Discussing machine embroidery · Videos

A re-blog: Preparing fabric for an heirloom project

Careful planning is required for an heirloom project and most times it will be necessary to test out how design combinations will look. May I encourage you to try anything that comes to mind, especially if it almost sounds too challenging. Very often what we think is not possible in machine embroidery, can in fact be done with some careful consideration along with use of the right designs, fabric, thread and stabilisers. After discovering a while back that the designs in the Regency Whispers collection stitch out perfectly on English cotton net, I am now willing to try a few more experiments and encourage you to do the same.

Of course if successful share your experience with us all! Prior to the release of Royal Heirloom 2, which has 12 designs for 5″ x 7″ hoops, I decided that I would do a combination of design #10 as I think it would make a great bodice. Let me share how it went. Firstly I needed to prepare the design in my software as shown in this video.

I hooped some stitch and tear stabiliser and added my pale gold silk dupion with temporary adhesive. This is my preferred method even for silk and the wonderful thing about the Outline alignment stitches that hold it in place before it is embroidered so that I can check that the silk had been place accurately as the stitches will run along the pronounced weft of the silk.

 Naturally if they are slightly out of line, you should remove the hoop from your machine, unpick the stitches and start again. My favourite silk is wild silk dupion, featured on the background of my website and in this stitch out. It is made from silk from caterpillars other than the mulberry silkworms and so it is less uniform in appearance, having tiny joins and ridges. I needed to decide which way I wanted the weft threads to run. Remember that the warp threads are added to the loom first, and the weft threads are woven back and worth between them creating the selvedge. I chose to make the weft threads run horizontal in contrast to the lace.

First to stitch out are the open fills that mimic delicate lace. I choose to do these in ivory for this project.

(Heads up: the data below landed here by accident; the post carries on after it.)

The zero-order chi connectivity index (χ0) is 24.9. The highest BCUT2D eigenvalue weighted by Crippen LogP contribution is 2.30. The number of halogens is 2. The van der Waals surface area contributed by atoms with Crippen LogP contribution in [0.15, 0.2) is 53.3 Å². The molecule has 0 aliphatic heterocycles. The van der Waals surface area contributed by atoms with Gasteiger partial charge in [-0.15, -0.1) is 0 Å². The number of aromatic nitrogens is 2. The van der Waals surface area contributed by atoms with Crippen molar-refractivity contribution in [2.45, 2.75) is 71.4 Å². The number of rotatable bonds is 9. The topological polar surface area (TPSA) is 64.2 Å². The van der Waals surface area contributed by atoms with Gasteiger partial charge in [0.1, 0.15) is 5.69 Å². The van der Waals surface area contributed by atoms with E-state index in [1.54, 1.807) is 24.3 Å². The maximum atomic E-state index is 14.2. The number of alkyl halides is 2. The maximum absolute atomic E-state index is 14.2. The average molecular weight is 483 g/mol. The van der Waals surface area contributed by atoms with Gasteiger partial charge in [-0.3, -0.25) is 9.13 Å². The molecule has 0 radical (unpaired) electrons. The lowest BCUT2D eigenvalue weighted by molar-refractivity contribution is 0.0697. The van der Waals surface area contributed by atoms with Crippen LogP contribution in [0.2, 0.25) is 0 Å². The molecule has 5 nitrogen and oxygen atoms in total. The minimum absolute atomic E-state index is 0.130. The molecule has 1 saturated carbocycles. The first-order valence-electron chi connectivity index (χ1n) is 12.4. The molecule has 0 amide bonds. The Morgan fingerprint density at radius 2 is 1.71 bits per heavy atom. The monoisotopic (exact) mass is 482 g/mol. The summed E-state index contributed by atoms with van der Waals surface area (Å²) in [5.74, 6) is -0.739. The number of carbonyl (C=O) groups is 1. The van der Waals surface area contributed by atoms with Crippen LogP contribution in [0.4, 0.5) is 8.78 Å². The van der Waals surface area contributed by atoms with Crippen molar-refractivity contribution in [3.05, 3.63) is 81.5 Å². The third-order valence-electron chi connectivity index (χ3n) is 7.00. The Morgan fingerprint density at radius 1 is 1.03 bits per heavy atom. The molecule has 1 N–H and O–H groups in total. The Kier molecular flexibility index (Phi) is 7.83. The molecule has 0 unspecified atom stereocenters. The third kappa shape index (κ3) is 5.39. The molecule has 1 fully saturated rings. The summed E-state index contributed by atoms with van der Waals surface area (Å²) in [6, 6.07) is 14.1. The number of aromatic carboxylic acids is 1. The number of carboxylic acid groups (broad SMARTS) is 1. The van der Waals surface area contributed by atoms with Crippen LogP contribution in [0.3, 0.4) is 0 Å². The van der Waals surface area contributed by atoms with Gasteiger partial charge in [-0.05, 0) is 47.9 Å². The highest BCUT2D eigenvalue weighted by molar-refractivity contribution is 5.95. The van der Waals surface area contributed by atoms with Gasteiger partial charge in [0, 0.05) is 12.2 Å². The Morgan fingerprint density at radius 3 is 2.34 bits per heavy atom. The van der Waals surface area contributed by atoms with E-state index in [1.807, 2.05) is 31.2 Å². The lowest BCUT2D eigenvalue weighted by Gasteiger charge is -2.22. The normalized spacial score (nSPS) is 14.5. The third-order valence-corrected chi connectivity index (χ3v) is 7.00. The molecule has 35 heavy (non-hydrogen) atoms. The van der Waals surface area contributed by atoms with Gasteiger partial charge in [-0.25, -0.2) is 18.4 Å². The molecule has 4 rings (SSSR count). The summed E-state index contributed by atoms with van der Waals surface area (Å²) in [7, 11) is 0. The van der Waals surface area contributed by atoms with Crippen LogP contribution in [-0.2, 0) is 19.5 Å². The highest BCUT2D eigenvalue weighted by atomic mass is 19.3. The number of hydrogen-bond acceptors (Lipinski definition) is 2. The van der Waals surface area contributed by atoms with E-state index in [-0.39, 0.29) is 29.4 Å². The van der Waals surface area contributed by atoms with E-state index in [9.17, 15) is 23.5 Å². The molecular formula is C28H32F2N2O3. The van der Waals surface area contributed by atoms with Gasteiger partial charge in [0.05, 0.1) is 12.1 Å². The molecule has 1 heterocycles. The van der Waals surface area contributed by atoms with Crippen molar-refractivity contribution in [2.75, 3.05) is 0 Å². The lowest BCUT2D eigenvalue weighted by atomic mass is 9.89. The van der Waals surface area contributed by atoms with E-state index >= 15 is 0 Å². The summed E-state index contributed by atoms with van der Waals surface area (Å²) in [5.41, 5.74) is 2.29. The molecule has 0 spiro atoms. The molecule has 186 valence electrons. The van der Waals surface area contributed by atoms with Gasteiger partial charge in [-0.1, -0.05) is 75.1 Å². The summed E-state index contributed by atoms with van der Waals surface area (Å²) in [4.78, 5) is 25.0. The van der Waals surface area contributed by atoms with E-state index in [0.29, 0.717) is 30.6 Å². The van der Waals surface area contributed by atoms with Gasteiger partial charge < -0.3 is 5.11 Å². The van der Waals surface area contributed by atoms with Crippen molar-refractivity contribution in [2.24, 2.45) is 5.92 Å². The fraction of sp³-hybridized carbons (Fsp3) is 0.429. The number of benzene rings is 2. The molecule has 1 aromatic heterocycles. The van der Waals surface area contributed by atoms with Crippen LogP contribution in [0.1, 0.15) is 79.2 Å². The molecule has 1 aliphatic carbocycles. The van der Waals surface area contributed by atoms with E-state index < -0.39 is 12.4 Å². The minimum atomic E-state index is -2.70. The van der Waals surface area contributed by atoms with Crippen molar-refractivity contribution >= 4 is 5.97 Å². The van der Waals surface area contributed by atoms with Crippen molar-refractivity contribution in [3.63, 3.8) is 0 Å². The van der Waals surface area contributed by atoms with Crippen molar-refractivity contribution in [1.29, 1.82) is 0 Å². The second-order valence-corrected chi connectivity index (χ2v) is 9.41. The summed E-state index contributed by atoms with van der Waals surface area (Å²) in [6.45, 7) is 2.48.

Next come the tiny edging and little sprays and flowers which were stitched in cream.

Here you can see the over all effect of the finished panel.

It was when this was finished that I decided it had something missing, and so I added a tiny row of optional scallops each side of the outer lace panels.

These have not been added to any other of the lace “inserts” in the collection, at this point, and please be aware that if you were opting for shadow work, you would either have to miss them out or change the order of the colours ways and add them after the fabric is applied to the stabiliser, but before the stitches that secure the shadow work.

Here you can see that I have laid a pattern piece of a bodice of a christening gown over the embroidered panel to show that it fits. How much easier this is than embroidering the cut of pieces of a project. Aligning is almost guaranteed when you create the embroidered fabric first.

If you were going to have a deeper bodice you would need this longer design which can be found in the 3rd set for 240mm x 150mm hoops.

With careful positioning the two bodice backs can also be cut out of an identical second stitch out, if you place the centres at the sides, being aware that you do not need embroidery on the underneath where the fabric is folded or within the seams.

For fun I stitched this design out on tulle, using 2 layers of Floriani wet and gone which worked quite well. (more about embroidering on tulle and other sheer fabrics another time)

This design has been stitched out in one colour and this gives a bolder look.  “Enjoy and be creative for you do not know what you can achieve unless you attempt the unknown.”

Happy embroidering from Hazel

2 thoughts on “A re-blog: Preparing fabric for an heirloom project

  1. Inspiring – your video and advice! Thank you. It is very useful to watch how you have eliminated / combined colors by adding cuts; I am nervous about creating a mess.

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